When it comes to the main subject of the inquiry, the Agency states that since the Local Taxes and Fees Act does not include definitions of the terms “residential” and “non-residential”, it is necessary to refer to the legal notions given in the Spatial Development Act. According to them, “every dwelling unit must have a separate entrance, at least one residential premise, a kitchen or a kitchenette and a bathroom, as well as a cellar which may be located inside or outside the dwelling unit”.
- Therefore, real estate, intended to satisfy housing needs and meet the definition, given by be Spatial Development Act, are qualified as residential, as long as they are rented out for long-term accommodation.
- Regarding the real estates, that are rented out for short-term accommodation (like AirBnB, Booking), the NRA accepts that they should be qualified and taxed as non-residential, since an economic activity is carried out by using them. The Agency uses the argument that in order for it to be rented out for short-term accommodation, the residential property should be registered as a tourist site.
In its answer to the inquiry, the NRA states unconditionally that the law originally envisions a differentiation, based on the purpose of the property and not its ownership – in is not relevant to their declaration and taxation whether the real estates are owned by a person or by a legal entity.
Actions in the declaration of the properties
When submitting a tax return under Article 14 of the Local Taxes and Fees Act, the officials that accept the declarations are obliged to give assistance with the filing of the declaration, when such is requested. Officials can also require additional information on the taxable property, if during the inspection of the declaration, such proves to be necessary. The Act provides for powers of the municipal bodies to check and request additional documents, but this is after submission of the declaration under Art. 14 of the Act. When irregularities are discovered, the authorities can issue an act against the legal entity, which can be appealed administratively and judicially.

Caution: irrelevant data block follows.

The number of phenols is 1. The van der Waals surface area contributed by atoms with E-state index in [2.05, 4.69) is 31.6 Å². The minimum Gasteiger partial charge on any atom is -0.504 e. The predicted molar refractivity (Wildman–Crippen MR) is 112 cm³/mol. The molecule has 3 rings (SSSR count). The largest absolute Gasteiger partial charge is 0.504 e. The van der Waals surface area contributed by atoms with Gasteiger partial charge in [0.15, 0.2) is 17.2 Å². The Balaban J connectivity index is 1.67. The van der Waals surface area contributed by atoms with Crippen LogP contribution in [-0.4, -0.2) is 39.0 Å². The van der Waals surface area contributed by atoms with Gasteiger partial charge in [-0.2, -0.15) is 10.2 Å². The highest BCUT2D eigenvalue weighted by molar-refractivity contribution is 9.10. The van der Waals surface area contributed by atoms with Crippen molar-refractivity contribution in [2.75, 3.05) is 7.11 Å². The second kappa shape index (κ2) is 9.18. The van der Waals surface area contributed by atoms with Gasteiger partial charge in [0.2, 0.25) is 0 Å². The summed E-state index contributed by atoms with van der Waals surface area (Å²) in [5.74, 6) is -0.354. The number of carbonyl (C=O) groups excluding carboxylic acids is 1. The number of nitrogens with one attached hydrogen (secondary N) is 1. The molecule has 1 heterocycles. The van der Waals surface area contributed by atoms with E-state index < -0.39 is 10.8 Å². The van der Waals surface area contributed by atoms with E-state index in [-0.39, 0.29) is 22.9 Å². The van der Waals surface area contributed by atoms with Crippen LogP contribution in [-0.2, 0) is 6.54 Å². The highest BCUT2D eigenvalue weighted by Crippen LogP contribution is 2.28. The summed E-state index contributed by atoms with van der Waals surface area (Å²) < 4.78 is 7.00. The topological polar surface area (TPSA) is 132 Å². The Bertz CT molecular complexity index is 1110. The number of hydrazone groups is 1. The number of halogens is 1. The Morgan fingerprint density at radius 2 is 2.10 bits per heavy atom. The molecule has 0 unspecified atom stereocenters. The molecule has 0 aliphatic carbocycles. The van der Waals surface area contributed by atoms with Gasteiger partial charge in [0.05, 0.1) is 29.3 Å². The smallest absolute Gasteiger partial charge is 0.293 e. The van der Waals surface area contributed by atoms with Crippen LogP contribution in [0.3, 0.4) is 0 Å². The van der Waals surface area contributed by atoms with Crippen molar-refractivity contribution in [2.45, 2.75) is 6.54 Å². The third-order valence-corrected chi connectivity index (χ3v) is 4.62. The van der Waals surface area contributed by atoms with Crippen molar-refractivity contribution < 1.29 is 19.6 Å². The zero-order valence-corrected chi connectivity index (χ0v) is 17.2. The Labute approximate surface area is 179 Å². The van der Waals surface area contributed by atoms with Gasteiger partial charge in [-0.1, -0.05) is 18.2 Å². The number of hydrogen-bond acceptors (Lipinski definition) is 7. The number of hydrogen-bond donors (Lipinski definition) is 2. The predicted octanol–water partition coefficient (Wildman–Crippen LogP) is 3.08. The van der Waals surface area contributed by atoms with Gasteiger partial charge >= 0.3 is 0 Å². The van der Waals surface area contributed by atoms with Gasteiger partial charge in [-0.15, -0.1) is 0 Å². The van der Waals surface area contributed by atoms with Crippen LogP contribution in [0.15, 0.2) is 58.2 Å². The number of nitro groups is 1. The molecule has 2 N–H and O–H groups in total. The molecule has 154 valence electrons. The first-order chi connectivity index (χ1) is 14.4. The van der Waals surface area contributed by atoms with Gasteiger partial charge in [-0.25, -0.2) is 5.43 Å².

Quite often, when submitting the declarations, the municipal employees overstep their powers, as they instruct the declarators to fill a part of the declaration, that should be filled only when non-residential properties are declared, and the officials otherwise refuse to accept the declarations. With that, not only they violate a specific provision of the Tax and Social-Insurance Procedure Code – according to which the acceptance of the declaration is an obligation of the officials and can be denied only if it is not signed, if it is not submitted by an authorised person or if it does not contain the required identification data – but they also make the declaration of the properties as residential impossible, since the case law accepts that when the aforementioned part of the declaration under Article 14 of the Local Taxes and Fees Act is filled, the property is non-residential, and the person that has filled and signed the declaration can not object to its content, as it is legally binding to him.
So even when both the case law and the NRA itself in its guideline state explicitly that official do not have the right to instruct the declarators what facts and circumstances they should include in their declarations and that the refusal to accept a tax return – except in the explicitly stated cases, is illegal, enterprises often turn out to be forced to declare their properties, that are undeniably used for residential purposes, as non-residential, without then being able to defend their rights effectively or to object to the taxation of the real estate as such.
If the employees refuse to accept the declaration, it is possible to appeal their very action before the higher administrative body and the court.